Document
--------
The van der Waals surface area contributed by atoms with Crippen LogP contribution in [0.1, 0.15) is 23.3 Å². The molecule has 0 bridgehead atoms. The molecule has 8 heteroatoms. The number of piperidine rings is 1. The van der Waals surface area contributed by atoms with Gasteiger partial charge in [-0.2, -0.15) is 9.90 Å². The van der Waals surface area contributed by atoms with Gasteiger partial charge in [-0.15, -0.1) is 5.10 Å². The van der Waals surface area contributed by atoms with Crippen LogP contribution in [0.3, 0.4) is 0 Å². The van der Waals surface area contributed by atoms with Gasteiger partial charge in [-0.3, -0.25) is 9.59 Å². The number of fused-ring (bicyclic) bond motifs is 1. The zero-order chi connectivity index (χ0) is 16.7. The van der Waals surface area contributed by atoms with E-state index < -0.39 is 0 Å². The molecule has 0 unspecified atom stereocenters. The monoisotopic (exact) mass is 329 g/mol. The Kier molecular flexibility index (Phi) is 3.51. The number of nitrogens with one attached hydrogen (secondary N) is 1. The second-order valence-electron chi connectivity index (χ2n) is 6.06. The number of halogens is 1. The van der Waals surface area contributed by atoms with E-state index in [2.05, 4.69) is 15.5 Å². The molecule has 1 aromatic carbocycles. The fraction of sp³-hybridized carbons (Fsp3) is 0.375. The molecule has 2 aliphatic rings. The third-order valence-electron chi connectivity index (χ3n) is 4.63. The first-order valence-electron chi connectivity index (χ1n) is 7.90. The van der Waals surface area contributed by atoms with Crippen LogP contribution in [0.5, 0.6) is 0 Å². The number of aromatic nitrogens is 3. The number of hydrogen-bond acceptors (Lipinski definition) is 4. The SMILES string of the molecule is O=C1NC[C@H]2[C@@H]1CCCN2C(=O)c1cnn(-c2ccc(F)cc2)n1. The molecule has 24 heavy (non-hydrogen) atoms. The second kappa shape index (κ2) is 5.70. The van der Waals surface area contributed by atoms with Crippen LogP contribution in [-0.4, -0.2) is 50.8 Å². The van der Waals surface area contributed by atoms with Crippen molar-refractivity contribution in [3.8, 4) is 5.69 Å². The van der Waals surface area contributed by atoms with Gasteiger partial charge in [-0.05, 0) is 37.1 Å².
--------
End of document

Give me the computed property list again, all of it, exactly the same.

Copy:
The van der Waals surface area contributed by atoms with Crippen LogP contribution in [0.1, 0.15) is 23.3 Å². The molecule has 0 bridgehead atoms. The molecule has 8 heteroatoms. The number of piperidine rings is 1. The van der Waals surface area contributed by atoms with Gasteiger partial charge in [-0.2, -0.15) is 9.90 Å². The van der Waals surface area contributed by atoms with Gasteiger partial charge in [-0.15, -0.1) is 5.10 Å². The van der Waals surface area contributed by atoms with Crippen LogP contribution in [0.3, 0.4) is 0 Å². The van der Waals surface area contributed by atoms with Gasteiger partial charge in [-0.3, -0.25) is 9.59 Å². The number of fused-ring (bicyclic) bond motifs is 1. The zero-order chi connectivity index (χ0) is 16.7. The van der Waals surface area contributed by atoms with E-state index < -0.39 is 0 Å². The molecule has 0 unspecified atom stereocenters. The monoisotopic (exact) mass is 329 g/mol. The Kier molecular flexibility index (Phi) is 3.51. The number of nitrogens with one attached hydrogen (secondary N) is 1. The second-order valence-electron chi connectivity index (χ2n) is 6.06. The number of halogens is 1. The van der Waals surface area contributed by atoms with E-state index in [2.05, 4.69) is 15.5 Å². The molecule has 1 aromatic carbocycles. The fraction of sp³-hybridized carbons (Fsp3) is 0.375. The molecule has 2 aliphatic rings. The third-order valence-electron chi connectivity index (χ3n) is 4.63. The first-order valence-electron chi connectivity index (χ1n) is 7.90. The van der Waals surface area contributed by atoms with Crippen LogP contribution in [0.5, 0.6) is 0 Å². The number of aromatic nitrogens is 3. The number of hydrogen-bond acceptors (Lipinski definition) is 4. The SMILES string of the molecule is O=C1NC[C@H]2[C@@H]1CCCN2C(=O)c1cnn(-c2ccc(F)cc2)n1. The molecule has 24 heavy (non-hydrogen) atoms. The second kappa shape index (κ2) is 5.70. The van der Waals surface area contributed by atoms with Crippen LogP contribution in [-0.4, -0.2) is 50.8 Å². The van der Waals surface area contributed by atoms with Crippen molar-refractivity contribution in [3.8, 4) is 5.69 Å². The van der Waals surface area contributed by atoms with Gasteiger partial charge in [-0.05, 0) is 37.1 Å².